Overlanding usually features trucks and SUVs, prepped for off-roading and loaded with roof tents or bed campers. Or, if you’re really going off-grid, a specially-prepped Unimog. Equally as popular, though, is “van life”, which sometimes gets reduced—courtesy of Instagram—to be just about decorating an old VW van and sticking to “paved roads and parking lots,” to quote Outside Magazine. But just like an SUV isn’t always the right tool for the job, not every van has to stay on-pavement. If you want something that can do van life and overlanding, you need a Japanese van.
Japanese vans go beyond kei cars
They have engines with capacities more suited for motorcycles than cars, but they come with many of the same amenities as full-size vehicles. These vans offer A/C, sliding doors, seating for 4, and some even have automatics. However, they do struggle on the highway, Jalopnik reported.
But other Japanese vans are more conventionally-sized, with bigger engines. For example, at Radwood Detroit 2019, one owner showed off a Toyota Master Ace Surf, a van only a few inches shorter than a modern Honda Odyssey. The second-row seats can swivel to face the third row, the roof has see-through “Skylight” panels that can be lifted up, according to Japanese Classics, and the owner even told me the center console comes from the factory with a small, built-in freezer.
But these vans have other useful features. For one, many Japanese vans, including kei vans, come with four-wheel drive. That means they can actually go off-road—and they do.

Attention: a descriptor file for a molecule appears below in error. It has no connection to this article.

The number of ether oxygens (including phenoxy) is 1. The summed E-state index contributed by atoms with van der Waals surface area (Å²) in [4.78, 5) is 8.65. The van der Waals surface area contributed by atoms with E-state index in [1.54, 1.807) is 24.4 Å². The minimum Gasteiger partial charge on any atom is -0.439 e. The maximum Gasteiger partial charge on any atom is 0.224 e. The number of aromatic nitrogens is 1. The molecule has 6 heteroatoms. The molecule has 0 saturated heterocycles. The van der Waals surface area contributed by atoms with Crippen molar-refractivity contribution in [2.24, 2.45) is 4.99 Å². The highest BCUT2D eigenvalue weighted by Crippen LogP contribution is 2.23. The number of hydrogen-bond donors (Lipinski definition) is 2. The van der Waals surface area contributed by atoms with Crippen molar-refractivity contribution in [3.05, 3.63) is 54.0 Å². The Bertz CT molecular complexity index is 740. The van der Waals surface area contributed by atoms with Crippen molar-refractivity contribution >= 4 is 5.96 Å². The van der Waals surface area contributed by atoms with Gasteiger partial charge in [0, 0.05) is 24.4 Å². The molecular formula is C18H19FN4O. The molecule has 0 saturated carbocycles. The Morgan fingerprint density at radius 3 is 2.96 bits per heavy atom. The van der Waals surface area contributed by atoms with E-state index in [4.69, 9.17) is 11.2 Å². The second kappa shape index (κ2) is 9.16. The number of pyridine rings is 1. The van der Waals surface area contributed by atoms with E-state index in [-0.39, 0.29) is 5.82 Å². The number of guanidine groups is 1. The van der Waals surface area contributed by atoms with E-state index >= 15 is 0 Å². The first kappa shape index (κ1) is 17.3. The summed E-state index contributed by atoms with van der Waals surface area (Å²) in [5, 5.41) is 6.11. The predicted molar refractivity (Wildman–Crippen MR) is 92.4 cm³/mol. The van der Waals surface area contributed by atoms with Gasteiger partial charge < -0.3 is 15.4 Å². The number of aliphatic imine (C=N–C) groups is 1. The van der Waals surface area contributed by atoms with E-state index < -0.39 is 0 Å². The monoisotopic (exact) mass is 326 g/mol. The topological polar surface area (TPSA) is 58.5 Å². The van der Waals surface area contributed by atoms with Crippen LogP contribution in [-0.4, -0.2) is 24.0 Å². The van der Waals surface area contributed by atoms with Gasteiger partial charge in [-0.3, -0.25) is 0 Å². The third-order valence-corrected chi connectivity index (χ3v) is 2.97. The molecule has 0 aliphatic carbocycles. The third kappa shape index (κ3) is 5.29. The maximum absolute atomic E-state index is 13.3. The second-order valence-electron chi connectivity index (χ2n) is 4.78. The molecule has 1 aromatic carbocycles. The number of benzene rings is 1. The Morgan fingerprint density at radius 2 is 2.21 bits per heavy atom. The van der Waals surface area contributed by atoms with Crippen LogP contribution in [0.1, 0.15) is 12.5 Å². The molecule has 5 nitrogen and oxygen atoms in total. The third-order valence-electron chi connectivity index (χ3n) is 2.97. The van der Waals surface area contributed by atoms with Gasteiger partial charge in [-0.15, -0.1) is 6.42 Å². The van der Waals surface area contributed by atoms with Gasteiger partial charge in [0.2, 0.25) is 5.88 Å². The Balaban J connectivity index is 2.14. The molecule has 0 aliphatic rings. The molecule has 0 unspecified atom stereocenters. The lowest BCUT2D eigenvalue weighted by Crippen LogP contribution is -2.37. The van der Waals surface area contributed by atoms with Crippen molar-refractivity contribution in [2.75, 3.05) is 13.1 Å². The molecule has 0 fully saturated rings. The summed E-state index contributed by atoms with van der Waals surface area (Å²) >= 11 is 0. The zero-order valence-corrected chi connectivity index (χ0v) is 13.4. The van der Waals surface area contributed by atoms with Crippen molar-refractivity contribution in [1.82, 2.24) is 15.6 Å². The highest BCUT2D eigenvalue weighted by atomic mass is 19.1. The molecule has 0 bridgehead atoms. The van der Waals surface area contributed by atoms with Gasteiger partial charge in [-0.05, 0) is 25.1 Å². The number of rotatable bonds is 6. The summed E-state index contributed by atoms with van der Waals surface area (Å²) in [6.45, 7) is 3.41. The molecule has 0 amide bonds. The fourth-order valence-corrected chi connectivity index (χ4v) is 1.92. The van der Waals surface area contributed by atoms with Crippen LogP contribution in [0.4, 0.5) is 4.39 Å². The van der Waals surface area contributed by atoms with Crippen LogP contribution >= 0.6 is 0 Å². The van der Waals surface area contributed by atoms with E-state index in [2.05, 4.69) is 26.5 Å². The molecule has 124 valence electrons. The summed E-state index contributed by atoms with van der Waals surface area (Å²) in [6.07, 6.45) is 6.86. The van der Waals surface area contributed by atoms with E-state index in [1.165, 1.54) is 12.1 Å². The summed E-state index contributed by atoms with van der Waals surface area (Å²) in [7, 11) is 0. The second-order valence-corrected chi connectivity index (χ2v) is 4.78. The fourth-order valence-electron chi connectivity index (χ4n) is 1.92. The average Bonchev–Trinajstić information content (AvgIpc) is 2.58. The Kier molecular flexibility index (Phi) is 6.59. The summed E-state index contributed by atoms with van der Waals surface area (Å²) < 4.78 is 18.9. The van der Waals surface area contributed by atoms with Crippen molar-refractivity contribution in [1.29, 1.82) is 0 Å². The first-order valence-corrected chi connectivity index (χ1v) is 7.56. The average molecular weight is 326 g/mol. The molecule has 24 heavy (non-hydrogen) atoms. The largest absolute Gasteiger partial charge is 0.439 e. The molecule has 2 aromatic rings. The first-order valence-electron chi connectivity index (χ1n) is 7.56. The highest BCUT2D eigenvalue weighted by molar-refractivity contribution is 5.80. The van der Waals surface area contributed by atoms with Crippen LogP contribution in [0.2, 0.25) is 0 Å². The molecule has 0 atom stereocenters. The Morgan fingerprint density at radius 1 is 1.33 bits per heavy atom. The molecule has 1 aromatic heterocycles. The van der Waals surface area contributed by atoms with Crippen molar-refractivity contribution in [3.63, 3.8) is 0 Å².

What makes a Japanese van great for overlanding
One of the most popular Japanese vans is the Mitsubishi Delica. Matt Farah of The Smoking Tire even bought a 1991 model recently for his wife. Hagerty reports this is a particularly well-regarded overlanding van because its chassis is based on the Mitsubishi Pajero’s/Montero’s. This is the SUV that won the Paris-Dakar multiple times.
In addition to 4WD with transfer case, these vans were also often fitted with fog lights, extended grille guards, roof racks, and other overlanding/off-roading accessories. In addition, the Delica could be ordered with a turbodiesel engine, making it more fuel-efficient and even more durable. And, much like the Suzuki Jimny, these vans have off-road capabilities that can sometimes surprise people.
While these vans’ ages do mean their safety equipment is rather dated—or, in the case of kei vans, essentially non-existent—their designs make for excellent visibility and seating positions. The larger ones can even seat up to 9 people, or fold down their seats for more storage space. And, just like kei trucks, you can even install campers on the roof.
Pricing and availability
As is the case with off-roading trucks and SUVs, the more overland-modified Japanese vans do command a slight premium. However, these vehicles are still fairly affordable. Bring a Trailer sold several Mitsubishi Delica 4WD models in 2019: the most expensive was $17,400. As of this writing, Toprank Importers has a diesel Mitsubishi Delica 4WD available for $15,495.
Kei vans are even cheaper, with 4WD versions of models like the Honda Acty Street and Subaru Sambar selling for as little as $5,000. And while they do have limited wheel travel stock, that hasn’t stopped owners from off-roading them as-is or fitting some extensive modifications.
So, if you want to give your #vanlife ‘grams that little extra something, or want an unconventional alternative to the usual Jeeps and 4Runners, keep Japanese vans in mind.
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